And the Syrian Observatory for Human Rights says it has documented the death of more than 150,000 people in Syria since the conflict began in March 2011 [AFP].
John P. Carlin has been confirmed by the Senate to serve as Assistant Attorney General for National Security [DoJ News].
The suit against Arab Bank—brought by relatives of American citizens killed or injured by terrorist attacks in Israel, who are accusing it of transferring funds to those responsible for the attacks—is testing U.S. diplomacy and secrecy laws, reports the New York Times (Charlie Savage).
According to a report by the Government Accountability Office, the U.S. missile defense system could incur additional costs and delays, following several test failures and technical challenges in 2013 [Reuters’ Andrea Shalal].
Secret Service Director Julia Pierson has said that recent scandals are “absolutely not” evidence of a cultural problem within the agency, but “isolated incidents of misconduct” [Washington Post’s Wesley Lowery].
A number of senators are urging the Obama administration to deny a visa to Iran’s new ambassador to the UN, who senators say has links to the group involved in the 1979 Iranian hostage crisis [The Hill’s Mario Trujillo].
Japan has ended “a nearly half-century ban” on the export of weapons, “a move aimed at helping Japan assume a larger regional security role to offset China’s growing military might” [New York Times’ Martin Fackler].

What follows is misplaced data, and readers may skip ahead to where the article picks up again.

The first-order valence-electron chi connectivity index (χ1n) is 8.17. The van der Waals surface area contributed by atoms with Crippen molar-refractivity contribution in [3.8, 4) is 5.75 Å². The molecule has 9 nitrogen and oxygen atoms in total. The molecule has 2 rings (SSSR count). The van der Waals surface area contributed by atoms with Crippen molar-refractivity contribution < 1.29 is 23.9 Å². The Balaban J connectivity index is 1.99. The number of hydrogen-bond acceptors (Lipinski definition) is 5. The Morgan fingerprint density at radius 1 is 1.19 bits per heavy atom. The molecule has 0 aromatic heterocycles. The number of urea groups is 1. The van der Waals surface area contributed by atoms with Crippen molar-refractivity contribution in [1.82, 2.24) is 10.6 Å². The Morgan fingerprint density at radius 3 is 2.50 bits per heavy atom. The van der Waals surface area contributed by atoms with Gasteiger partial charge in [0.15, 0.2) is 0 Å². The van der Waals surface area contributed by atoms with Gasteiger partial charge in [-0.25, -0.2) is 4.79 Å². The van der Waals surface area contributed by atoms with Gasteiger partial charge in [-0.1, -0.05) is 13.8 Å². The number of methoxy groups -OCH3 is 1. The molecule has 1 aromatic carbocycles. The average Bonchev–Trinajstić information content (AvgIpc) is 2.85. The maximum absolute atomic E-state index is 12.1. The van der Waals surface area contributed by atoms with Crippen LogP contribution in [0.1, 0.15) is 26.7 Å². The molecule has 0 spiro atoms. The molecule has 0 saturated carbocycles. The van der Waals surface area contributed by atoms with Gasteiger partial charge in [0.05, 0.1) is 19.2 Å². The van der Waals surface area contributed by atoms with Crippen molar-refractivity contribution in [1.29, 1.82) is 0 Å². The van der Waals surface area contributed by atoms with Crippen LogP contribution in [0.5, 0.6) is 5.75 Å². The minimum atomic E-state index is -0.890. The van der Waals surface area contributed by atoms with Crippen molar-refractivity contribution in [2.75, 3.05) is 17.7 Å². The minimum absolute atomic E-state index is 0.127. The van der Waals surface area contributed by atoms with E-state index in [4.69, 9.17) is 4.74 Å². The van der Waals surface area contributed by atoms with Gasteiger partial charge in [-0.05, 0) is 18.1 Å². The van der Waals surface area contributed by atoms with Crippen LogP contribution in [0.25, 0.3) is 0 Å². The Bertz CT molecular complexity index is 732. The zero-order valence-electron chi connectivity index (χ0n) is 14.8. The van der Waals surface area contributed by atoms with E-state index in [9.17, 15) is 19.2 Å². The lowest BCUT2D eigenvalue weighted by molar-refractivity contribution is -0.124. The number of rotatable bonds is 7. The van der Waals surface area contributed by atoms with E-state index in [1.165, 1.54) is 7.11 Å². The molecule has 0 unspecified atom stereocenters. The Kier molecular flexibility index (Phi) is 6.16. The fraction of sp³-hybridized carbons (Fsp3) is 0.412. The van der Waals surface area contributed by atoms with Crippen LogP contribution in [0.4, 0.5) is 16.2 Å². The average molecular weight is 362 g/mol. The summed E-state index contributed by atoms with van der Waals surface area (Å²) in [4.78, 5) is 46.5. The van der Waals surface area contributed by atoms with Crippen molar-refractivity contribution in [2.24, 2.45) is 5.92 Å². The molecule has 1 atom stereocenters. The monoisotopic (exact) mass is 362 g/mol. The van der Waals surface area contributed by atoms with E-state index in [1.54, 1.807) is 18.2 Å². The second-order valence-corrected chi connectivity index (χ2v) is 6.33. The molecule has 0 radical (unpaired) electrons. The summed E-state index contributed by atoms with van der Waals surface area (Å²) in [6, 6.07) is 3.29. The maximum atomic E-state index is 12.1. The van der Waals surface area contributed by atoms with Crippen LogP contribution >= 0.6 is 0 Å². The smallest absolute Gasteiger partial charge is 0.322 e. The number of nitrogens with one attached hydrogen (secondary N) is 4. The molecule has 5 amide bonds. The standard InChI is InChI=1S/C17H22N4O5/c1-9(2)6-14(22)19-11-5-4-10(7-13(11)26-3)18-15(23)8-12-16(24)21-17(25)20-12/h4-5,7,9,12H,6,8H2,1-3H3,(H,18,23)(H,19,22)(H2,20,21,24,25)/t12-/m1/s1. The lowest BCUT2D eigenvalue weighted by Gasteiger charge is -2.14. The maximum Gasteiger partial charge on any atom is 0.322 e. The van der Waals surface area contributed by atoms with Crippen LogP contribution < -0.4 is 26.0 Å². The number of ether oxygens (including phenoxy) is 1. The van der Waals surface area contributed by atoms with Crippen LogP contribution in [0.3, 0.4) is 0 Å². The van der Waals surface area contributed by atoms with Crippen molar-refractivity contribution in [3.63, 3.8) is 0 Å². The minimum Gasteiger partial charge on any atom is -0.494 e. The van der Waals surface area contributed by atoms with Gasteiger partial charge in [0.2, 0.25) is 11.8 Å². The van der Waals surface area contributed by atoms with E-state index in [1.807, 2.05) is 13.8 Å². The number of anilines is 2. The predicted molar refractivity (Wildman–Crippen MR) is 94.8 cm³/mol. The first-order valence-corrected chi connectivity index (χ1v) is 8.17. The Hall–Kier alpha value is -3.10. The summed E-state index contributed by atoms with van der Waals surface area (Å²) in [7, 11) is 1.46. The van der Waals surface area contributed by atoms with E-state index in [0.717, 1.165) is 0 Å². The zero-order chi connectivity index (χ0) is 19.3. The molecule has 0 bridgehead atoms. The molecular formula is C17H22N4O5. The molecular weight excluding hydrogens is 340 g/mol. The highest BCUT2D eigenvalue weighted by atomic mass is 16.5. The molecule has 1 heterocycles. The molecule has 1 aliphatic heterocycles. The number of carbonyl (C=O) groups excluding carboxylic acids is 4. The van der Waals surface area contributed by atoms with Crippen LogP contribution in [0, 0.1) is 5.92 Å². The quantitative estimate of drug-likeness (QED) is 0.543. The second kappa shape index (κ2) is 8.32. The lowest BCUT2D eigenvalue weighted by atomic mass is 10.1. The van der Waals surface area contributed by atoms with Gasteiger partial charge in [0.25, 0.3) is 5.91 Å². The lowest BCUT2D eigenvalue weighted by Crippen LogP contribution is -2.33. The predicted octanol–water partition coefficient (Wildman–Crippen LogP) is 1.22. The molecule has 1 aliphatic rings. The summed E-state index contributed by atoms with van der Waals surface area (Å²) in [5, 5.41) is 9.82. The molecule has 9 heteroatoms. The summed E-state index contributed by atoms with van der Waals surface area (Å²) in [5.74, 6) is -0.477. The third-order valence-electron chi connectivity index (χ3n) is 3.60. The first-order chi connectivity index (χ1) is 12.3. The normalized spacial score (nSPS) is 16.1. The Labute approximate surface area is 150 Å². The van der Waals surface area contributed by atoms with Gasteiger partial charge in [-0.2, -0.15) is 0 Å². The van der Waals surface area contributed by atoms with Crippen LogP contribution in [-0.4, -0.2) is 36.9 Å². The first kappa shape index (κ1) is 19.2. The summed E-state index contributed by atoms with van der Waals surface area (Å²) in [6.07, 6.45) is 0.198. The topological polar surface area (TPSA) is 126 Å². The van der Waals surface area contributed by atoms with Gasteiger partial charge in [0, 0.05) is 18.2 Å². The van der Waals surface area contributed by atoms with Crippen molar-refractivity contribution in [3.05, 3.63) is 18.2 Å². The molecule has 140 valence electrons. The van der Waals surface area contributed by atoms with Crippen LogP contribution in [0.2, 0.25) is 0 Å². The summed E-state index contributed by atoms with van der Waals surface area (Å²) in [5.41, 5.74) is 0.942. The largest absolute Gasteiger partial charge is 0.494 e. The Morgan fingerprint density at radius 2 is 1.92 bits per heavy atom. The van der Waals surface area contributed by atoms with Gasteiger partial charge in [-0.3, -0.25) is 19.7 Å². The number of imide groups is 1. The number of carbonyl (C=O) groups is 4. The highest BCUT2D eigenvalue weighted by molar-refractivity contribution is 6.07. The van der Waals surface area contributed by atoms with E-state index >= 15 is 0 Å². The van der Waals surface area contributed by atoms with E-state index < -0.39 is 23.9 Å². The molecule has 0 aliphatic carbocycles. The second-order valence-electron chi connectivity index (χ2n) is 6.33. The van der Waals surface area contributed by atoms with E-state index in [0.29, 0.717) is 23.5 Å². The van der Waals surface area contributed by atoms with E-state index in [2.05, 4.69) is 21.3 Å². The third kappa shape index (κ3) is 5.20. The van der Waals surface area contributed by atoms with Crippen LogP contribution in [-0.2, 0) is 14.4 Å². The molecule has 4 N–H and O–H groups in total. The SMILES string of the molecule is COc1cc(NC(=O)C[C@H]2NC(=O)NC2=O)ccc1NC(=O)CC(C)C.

The Financial Times ( Kiran Stacey et al.) reports that UK Prime Minister David Cameron’s decision to order an inquiry into the Muslim Brotherhood has stirred tensions within government, with some officials concerned the investigation “could help radicalise what has historically been a moderate group.”
The Afghan government has closed a number of foreigners’ hangouts in Kabul, in order to provide protection from “a series of pre-election attacks aimed at foreigners” in the city [New York Times’ Rod Nordland].
At least 15 civilians have been killed in a suicide bombing by suspected Boko Haram militants in north-east Nigeria [BBC].
Al Jazeera America reports that Kenyan police have arrested more than 650 suspects after six people were killed in bomb attacks in Nairobi.